UNC Programs

The offering isn’t as divergent as it appears. Although the bluegrass tradition is largely taught by ear, the students will still earn degrees in one of the school’s existing degree tracks. There are five part-time bluegrass faculty members, but there are 70 faculty in the School of Music. Some of the best music schools in the country, including Berklee College of Music, have already embraced bluegrass.  

“This program offers a unique opportunity for students to be involved in many styles,” Padilla explains. “Most people find that bluegrass and folk music is way harder than it seems at first, and even more difficult to execute effectively.”

Alexander is hoping the new program raises the level of musicianship across the school. “I think it provides for a more musically diverse place,” Alexander says. “I hope that our classically trained students improvise and fiddle, and I hope our fiddlers can play the printed page.”

Padilla’s repertoire reflects that diversity. She plays as the associate concertmaster for the Greeley Philharmonic Orchestra, and she also founded a modern acoustic bluegrass band, Masontown. When she came to UNC, she spent a lot of her time playing Irish music with Blayne Chastain, the music director for St. Patrick Presbyterian Church in Greeley. She also released a solo album this spring. She calls her own music a mix between Irish, bluegrass and oldtime. She’s passionate about writing original music inspired by these styles.

“That’s my happy place,” Padilla says. “I love taking a tune and making it my own.”

That diversity will serve her well as the fiddle instructor at UNC. She says the life of a modern musician isn’t about one steady gig. You have to be a business person, and a promoter. It helps, too, to be able to play all kinds of music. That’s why Padilla doesn’t see a huge difference between teaching bluegrass or more traditional classical music lessons, and she continues to teach both privately.

Technique is a serious piece of any lesson, she says, and getting a good sound from a fiddle or a violin — and there is no real difference between the two — is more than half the battle.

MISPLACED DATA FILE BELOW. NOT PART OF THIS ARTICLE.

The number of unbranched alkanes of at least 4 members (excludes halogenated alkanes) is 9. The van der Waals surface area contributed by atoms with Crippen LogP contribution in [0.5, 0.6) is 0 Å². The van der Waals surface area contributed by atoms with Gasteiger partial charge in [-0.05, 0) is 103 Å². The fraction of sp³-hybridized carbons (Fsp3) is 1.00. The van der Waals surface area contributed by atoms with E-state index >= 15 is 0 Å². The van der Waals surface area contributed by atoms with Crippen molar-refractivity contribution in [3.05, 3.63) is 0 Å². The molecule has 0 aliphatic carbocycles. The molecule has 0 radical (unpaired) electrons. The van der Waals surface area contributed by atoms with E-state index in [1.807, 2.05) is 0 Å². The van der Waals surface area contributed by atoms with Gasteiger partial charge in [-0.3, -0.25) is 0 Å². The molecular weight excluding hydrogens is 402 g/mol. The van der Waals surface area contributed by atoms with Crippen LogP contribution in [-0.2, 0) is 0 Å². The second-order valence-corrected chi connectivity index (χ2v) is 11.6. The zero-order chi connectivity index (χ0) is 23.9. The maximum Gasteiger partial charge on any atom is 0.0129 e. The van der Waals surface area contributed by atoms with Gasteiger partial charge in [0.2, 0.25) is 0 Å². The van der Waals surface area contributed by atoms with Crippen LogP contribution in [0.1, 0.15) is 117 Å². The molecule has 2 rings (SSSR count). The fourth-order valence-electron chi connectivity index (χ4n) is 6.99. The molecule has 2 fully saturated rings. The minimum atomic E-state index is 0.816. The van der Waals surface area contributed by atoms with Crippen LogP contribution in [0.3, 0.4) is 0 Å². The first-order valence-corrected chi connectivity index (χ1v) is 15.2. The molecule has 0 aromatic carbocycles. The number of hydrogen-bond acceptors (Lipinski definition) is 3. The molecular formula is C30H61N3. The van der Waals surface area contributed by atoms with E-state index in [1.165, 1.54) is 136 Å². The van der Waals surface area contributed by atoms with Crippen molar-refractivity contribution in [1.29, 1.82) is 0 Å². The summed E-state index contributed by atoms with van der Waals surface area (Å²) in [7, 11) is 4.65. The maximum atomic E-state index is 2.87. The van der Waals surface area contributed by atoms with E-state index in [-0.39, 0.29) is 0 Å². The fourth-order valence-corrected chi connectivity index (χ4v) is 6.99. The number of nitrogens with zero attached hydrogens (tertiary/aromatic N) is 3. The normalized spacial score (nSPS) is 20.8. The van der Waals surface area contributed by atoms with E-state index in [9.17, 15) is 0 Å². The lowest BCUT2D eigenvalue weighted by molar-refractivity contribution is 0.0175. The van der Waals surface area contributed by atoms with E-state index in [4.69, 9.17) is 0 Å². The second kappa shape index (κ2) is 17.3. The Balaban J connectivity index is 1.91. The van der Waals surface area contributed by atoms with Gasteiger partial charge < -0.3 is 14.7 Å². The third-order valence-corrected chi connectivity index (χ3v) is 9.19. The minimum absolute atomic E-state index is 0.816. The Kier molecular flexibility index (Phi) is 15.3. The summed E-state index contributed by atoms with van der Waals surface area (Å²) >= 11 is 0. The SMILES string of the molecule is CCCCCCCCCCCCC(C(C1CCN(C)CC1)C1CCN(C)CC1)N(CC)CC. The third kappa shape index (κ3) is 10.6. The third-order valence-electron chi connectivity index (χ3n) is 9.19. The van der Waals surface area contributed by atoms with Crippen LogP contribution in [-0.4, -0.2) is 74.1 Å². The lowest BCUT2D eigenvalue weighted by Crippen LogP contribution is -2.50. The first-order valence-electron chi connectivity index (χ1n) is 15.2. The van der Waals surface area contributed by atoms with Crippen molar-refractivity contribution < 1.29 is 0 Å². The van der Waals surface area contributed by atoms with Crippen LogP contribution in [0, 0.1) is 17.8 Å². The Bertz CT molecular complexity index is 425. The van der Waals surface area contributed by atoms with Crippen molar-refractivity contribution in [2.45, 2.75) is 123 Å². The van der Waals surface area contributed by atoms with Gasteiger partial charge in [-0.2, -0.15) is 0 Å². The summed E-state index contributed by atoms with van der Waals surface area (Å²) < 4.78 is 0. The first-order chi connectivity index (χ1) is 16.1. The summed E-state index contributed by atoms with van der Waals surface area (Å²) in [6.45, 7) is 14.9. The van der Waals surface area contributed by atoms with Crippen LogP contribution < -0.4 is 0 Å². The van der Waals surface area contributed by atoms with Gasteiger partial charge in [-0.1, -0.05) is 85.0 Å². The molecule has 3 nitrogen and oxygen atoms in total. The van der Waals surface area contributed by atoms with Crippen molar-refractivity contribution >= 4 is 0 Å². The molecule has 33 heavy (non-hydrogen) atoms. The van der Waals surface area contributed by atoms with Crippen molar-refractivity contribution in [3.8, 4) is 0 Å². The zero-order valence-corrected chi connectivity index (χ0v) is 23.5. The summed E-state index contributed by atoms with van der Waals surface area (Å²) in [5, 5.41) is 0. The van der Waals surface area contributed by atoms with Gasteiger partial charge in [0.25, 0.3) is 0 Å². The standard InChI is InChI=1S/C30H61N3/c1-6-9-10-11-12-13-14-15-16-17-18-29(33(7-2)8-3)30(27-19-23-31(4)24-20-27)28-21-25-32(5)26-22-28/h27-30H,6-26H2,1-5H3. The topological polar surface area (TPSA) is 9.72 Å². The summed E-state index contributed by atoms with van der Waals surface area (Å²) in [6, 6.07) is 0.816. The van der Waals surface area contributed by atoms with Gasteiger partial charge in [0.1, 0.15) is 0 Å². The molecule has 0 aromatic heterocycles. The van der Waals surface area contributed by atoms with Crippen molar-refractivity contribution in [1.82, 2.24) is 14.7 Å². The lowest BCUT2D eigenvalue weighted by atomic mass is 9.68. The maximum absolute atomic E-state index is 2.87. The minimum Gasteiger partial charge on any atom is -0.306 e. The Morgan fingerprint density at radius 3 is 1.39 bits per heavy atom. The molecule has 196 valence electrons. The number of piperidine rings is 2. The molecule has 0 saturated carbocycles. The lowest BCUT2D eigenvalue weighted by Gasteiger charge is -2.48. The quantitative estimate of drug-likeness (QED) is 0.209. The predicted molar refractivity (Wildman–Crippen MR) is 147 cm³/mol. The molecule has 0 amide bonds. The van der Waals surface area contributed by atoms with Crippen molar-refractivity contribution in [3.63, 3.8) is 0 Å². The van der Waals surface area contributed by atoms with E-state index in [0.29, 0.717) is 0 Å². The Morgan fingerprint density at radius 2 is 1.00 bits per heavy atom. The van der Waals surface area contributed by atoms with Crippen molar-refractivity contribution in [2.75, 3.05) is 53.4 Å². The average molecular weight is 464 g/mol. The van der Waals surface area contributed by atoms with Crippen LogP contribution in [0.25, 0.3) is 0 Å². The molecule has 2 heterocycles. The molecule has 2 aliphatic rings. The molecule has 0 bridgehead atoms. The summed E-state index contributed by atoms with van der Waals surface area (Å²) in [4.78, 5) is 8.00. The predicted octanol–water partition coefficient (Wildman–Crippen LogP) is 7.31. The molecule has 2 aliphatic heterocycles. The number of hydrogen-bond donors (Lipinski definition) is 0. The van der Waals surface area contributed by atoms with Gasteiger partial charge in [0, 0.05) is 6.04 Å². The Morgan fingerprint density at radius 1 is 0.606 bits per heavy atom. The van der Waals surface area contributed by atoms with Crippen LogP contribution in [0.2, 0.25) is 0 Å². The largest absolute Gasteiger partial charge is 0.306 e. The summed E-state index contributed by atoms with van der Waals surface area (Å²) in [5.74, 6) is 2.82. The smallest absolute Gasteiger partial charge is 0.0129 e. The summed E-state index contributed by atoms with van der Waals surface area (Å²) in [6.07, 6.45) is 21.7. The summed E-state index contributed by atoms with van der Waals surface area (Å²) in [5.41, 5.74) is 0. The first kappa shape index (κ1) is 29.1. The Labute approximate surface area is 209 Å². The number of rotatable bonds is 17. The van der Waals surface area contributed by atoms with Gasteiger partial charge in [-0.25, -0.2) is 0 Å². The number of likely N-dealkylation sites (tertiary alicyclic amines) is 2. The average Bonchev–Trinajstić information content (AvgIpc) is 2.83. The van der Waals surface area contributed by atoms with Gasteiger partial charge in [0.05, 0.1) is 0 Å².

“You’re teaching someone how to practice in your lessons,” Padilla says. “I don’t think that should be wildly different from style to style.”

Before she starts a first lesson with new students, she asks a question: What is your goal? Then she tailors her instruction to the answer. That’s partly why she loves teaching.

“I really love sharing music,” Padilla says. “When you get to the point where they really enjoy it and can share and express what they love, that’s the most rewarding thing as a teacher.”

Of course, she will teach her UNC students how to hold their own in a jam session and play in one of UNC’s bluegrass ensembles. “Simply taking lessons, learning tunes, and playing these unique styles with others will prepare and teach students the deep traditions of this style,” she says. When they leave UNC, they will be ready to go out and book gigs of their own. But along the way, if Padilla has her way, they will become better players, period.

“I’m not going to make them focus exclusively on bluegrass,” Padilla says. “If there’s something else to study, I’ll be open to it. I think that’s the unique thing about a new program. I don’t know how it will work. It doesn’t exist yet.”

But it will this fall, as UNC welcomes students to the new program.

“I’ve always wanted to teach at a university level,” Padilla says, “Not only do I get to fulfill that dream, but now I’ll be teaching the music I’m most passionate about.”